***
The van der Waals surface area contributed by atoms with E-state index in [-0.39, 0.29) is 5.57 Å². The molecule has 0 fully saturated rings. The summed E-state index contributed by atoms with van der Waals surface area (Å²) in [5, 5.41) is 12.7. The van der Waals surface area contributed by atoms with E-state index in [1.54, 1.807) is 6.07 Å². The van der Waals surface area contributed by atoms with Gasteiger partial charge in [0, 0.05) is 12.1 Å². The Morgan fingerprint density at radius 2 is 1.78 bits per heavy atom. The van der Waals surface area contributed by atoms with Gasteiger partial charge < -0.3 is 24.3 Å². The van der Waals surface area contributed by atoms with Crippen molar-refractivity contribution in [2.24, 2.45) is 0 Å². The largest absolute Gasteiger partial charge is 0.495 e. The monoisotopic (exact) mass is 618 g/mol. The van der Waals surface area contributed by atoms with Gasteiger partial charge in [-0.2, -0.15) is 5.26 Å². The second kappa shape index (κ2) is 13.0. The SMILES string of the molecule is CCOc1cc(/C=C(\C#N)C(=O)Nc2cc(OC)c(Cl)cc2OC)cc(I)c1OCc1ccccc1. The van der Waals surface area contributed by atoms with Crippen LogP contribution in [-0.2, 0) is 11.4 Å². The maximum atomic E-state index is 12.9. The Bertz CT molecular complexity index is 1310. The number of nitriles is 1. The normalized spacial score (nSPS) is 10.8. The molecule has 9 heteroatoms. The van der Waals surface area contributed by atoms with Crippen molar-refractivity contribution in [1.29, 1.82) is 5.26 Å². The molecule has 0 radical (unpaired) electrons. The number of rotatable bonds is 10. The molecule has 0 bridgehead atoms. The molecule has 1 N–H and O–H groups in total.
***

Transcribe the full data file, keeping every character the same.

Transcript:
The van der Waals surface area contributed by atoms with E-state index in [-0.39, 0.29) is 5.57 Å². The molecule has 0 fully saturated rings. The summed E-state index contributed by atoms with van der Waals surface area (Å²) in [5, 5.41) is 12.7. The van der Waals surface area contributed by atoms with E-state index in [1.54, 1.807) is 6.07 Å². The van der Waals surface area contributed by atoms with Gasteiger partial charge in [0, 0.05) is 12.1 Å². The Morgan fingerprint density at radius 2 is 1.78 bits per heavy atom. The van der Waals surface area contributed by atoms with Gasteiger partial charge < -0.3 is 24.3 Å². The van der Waals surface area contributed by atoms with Crippen molar-refractivity contribution in [2.24, 2.45) is 0 Å². The largest absolute Gasteiger partial charge is 0.495 e. The monoisotopic (exact) mass is 618 g/mol. The van der Waals surface area contributed by atoms with Gasteiger partial charge in [-0.2, -0.15) is 5.26 Å². The second kappa shape index (κ2) is 13.0. The SMILES string of the molecule is CCOc1cc(/C=C(\C#N)C(=O)Nc2cc(OC)c(Cl)cc2OC)cc(I)c1OCc1ccccc1. The van der Waals surface area contributed by atoms with Crippen LogP contribution in [-0.2, 0) is 11.4 Å². The maximum atomic E-state index is 12.9. The Bertz CT molecular complexity index is 1310. The number of nitriles is 1. The normalized spacial score (nSPS) is 10.8. The molecule has 9 heteroatoms. The van der Waals surface area contributed by atoms with Crippen molar-refractivity contribution in [1.29, 1.82) is 5.26 Å². The molecule has 0 radical (unpaired) electrons. The number of rotatable bonds is 10. The molecule has 0 bridgehead atoms. The molecule has 1 N–H and O–H groups in total.